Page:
'Upon the death of an eligible employee in the active service of the Company, the Company shall provide a survivorship benefit in an amount equal to twice the annual rate of pay of the deceased employee * * *.'
Under the title 'Beneficiaries', those who answer that description are specified. The remaining provisions have to do with interpretation of the meaning and application of the Plan, which are confided exclusively to the Company's board.
The Company reserves the right at any time 'to terminate, withdraw or modify this Plan in whole or in part at the discretion of the Board,' and such termination shall have application 'to existing employees * * * but a benefit which has once accrued in consequence of the death of an employee while this Plan is in effect will be paid in accordance with the Plan as it is at the time of death. If said Revised Plan or the provisions for annuities thereunder shall be discontinued, then this Plan shall automatically be revoked and of no further effect except in respect of benefits which shall have accrued by reason of death prior to such discontinuance. Any termination, modification or revocation shall be binding upon all parties affected without regard to any notice thereof.'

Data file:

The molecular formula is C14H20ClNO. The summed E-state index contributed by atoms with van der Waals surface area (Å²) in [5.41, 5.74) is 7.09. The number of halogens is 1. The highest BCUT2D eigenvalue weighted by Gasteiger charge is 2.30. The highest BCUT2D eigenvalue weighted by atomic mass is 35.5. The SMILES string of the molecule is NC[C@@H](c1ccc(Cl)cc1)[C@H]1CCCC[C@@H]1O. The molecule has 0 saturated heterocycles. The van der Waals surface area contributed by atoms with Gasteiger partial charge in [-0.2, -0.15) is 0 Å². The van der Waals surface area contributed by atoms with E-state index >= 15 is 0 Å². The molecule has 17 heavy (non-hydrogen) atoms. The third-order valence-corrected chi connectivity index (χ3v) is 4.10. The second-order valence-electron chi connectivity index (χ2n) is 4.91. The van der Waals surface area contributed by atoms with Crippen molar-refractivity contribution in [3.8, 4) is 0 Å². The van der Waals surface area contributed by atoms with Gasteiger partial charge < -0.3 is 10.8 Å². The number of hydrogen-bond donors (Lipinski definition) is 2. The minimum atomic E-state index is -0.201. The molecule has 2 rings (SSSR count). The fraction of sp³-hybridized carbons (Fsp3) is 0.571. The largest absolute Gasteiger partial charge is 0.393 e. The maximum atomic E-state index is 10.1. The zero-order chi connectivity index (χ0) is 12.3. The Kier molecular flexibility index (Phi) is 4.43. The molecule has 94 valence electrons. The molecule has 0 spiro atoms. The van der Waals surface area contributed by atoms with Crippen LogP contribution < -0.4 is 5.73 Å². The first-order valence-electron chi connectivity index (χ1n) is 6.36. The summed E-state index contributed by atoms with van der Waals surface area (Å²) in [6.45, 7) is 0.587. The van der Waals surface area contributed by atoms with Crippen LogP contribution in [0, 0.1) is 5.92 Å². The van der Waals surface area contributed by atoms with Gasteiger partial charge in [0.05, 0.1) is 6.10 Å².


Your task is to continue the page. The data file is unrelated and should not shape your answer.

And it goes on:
The Plan is stated to be non-contractual and as to that, the language is: '* * * the Plan shall not be construed as creating any binding obligation on the Company to give or as giving anyone any enforceable right to a benefit except as provided * * * in the case where a benefit shall have accrued by death while the Plan is in effect.'
A further provision concerning the non-assignable nature of the benefits reads: